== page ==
Recent Airline Disasters May Have Private Carriers and Reinsurers on the Run

Recent Airline Disasters May Have Private Carriers and Reinsurers on the Run

By Amy Stewart Law

In 2014, in the wake of the two Malaysia Airlines tragedies and escalating global conflicts, speculation is swirling on the international front about the future of aviation insurance. While standard aviation hull and liability insurance applies to airline accidents caused by pilot error or aircraft safety issues, war risk insurance kicks in when an airline mishap is caused by an act of war or terrorism, as in the case of the MH17 Malaysia Airlines crash and the shelling of Libya’s main airport just over a week ago.

War risk policies cover both third-party liability claims and damage to the craft itself. Consider: the New York Times reports that war risk claims for incidents in the last five months total more than $600 million, while the entire sector collects a mere $65 million in annual premiums.

In the U.S., war risk insurance is provided by the government. In the aftermath of 9/11, private insurers cancelled war risk policies, but later reinstated them with substantially lower indemnity limits. In response, the U.S. federal government extended its war risk insurance program, originally enacted in 1951 to insure international flights, to guaranty domestic insurers at below-market premium rates.

Integrated as part of the Homeland Security Act, the program was extended again in 2002 to include comprehensive physical damage coverage. 49 U.S.C. §443 authorizes the issuance of war risk insurance on a year-to-year basis when coverage is otherwise unavailable to the airline carrier, but only with presidential and congressional approval. The Act also authorizes congress to reinsure the risk through a reinsurance carrier.

Premiums are currently charged based on activity data (i.e. the number of flights), and airline carriers must reconcile the projected estimates used to calculate the annual deposit premium at the end of each policy period. In addition, there is a $100 million cap on an airline carrier’s aggregate liability to third parties for Certified Acts of Terrorism.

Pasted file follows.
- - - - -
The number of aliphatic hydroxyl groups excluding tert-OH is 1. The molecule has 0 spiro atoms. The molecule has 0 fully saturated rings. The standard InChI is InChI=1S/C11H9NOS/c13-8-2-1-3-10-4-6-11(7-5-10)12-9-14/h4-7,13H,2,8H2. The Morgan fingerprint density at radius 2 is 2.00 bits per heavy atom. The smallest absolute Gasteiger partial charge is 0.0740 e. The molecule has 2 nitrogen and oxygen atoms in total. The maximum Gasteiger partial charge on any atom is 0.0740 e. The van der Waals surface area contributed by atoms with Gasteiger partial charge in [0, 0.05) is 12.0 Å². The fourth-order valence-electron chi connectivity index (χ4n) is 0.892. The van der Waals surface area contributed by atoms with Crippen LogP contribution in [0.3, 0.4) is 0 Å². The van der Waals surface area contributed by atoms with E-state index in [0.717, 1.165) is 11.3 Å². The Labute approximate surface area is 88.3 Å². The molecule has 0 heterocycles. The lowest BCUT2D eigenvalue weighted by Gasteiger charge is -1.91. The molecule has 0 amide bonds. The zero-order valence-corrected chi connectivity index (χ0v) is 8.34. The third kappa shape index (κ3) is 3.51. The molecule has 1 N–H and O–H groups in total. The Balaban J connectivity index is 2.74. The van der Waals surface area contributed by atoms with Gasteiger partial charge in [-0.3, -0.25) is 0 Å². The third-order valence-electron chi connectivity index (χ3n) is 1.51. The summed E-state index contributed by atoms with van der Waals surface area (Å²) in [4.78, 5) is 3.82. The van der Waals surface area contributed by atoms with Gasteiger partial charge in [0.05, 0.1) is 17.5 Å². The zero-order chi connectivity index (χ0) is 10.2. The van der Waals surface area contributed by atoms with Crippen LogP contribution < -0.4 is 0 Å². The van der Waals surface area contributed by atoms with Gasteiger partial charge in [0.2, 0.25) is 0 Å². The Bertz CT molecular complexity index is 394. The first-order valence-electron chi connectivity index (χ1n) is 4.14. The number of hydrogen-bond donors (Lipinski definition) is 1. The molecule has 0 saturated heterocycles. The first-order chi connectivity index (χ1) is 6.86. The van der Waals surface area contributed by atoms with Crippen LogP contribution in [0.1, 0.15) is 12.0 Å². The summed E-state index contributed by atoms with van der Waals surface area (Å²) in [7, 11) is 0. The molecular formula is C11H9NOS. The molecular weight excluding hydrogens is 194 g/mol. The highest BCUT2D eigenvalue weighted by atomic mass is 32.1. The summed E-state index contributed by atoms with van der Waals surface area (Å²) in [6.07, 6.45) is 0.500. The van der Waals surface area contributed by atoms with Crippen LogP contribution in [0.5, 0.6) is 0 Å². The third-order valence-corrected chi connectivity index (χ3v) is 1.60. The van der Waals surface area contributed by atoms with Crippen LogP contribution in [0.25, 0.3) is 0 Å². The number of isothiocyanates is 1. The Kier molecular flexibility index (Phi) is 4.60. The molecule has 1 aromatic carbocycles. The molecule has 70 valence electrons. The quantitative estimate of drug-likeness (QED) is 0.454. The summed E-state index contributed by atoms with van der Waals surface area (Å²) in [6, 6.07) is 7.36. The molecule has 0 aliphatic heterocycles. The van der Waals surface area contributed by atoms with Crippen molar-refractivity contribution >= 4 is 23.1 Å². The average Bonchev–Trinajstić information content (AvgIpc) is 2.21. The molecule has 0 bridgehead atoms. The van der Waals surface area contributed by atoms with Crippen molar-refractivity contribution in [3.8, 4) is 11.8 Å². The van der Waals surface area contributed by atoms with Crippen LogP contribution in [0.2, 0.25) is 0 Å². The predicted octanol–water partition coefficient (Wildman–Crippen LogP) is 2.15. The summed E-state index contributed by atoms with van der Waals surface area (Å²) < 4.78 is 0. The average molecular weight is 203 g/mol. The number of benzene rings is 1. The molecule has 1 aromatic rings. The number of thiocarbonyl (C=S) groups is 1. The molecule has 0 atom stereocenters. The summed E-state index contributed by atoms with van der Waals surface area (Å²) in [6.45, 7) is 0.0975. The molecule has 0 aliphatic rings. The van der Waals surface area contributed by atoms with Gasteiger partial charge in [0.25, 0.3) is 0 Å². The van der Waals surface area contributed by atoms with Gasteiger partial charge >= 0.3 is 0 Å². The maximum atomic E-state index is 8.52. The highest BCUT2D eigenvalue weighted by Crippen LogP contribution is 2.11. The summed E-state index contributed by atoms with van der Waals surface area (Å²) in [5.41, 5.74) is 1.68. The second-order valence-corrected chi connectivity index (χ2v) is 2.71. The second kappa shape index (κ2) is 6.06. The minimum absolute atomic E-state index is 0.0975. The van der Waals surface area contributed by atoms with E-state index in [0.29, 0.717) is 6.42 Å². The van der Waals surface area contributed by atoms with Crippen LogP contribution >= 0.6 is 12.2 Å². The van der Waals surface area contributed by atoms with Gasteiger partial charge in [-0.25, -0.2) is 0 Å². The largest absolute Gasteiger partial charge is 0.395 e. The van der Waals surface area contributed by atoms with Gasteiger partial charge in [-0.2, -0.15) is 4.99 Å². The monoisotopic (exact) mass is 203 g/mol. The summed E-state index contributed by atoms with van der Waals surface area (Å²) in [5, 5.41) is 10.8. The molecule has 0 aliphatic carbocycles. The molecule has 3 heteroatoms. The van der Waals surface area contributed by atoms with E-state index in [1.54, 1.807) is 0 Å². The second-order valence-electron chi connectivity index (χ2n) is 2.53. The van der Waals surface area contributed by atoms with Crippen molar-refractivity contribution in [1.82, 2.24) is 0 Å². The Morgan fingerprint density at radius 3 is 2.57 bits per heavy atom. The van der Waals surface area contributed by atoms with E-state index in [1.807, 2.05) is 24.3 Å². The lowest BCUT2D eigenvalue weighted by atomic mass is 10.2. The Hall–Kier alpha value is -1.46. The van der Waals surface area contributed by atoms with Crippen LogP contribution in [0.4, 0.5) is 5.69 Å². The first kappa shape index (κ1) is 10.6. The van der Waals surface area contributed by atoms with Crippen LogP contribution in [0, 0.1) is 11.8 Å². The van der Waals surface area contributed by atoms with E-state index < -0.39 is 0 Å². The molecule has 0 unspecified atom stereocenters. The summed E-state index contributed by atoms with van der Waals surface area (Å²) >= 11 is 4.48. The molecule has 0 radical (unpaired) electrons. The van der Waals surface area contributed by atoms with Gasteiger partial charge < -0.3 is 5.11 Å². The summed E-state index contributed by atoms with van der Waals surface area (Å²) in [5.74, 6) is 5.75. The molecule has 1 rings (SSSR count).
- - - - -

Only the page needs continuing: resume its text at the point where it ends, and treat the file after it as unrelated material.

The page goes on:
Another major feature of the program allows for coverage to be extended to “additional insureds,” such as airports and airline vendors for which the airline has agreed to provide insurance vis-à-vis a contract. In 2007, President Obama extended the program to four other airline carriers that were not covered by the Act, including Virgin American, Island Air, Cape Air and Seaborne Air.

Although approved through Sept. 30, 2014, with a $58 million budget, President Obama proposed the possibility of reintegrating the program into the private sector in 2015, or coinsuring the risk with private insurers. The recent airline disasters, however, may have private carriers and the reinsurers who currently underwrite the US market risk on the run.

Additional questions exist as to whether war risk premiums will increase due to the increased risk of international travel or the inability of the federal government to procure reinsurance at an affordable cost. One thing is certain: any additional cost imposed on airlines will most certainly be passed down to the consumer.

Only time will tell whether war risk insurance can possibly be supported as a privately insured risk for any airline carrier offering international flights.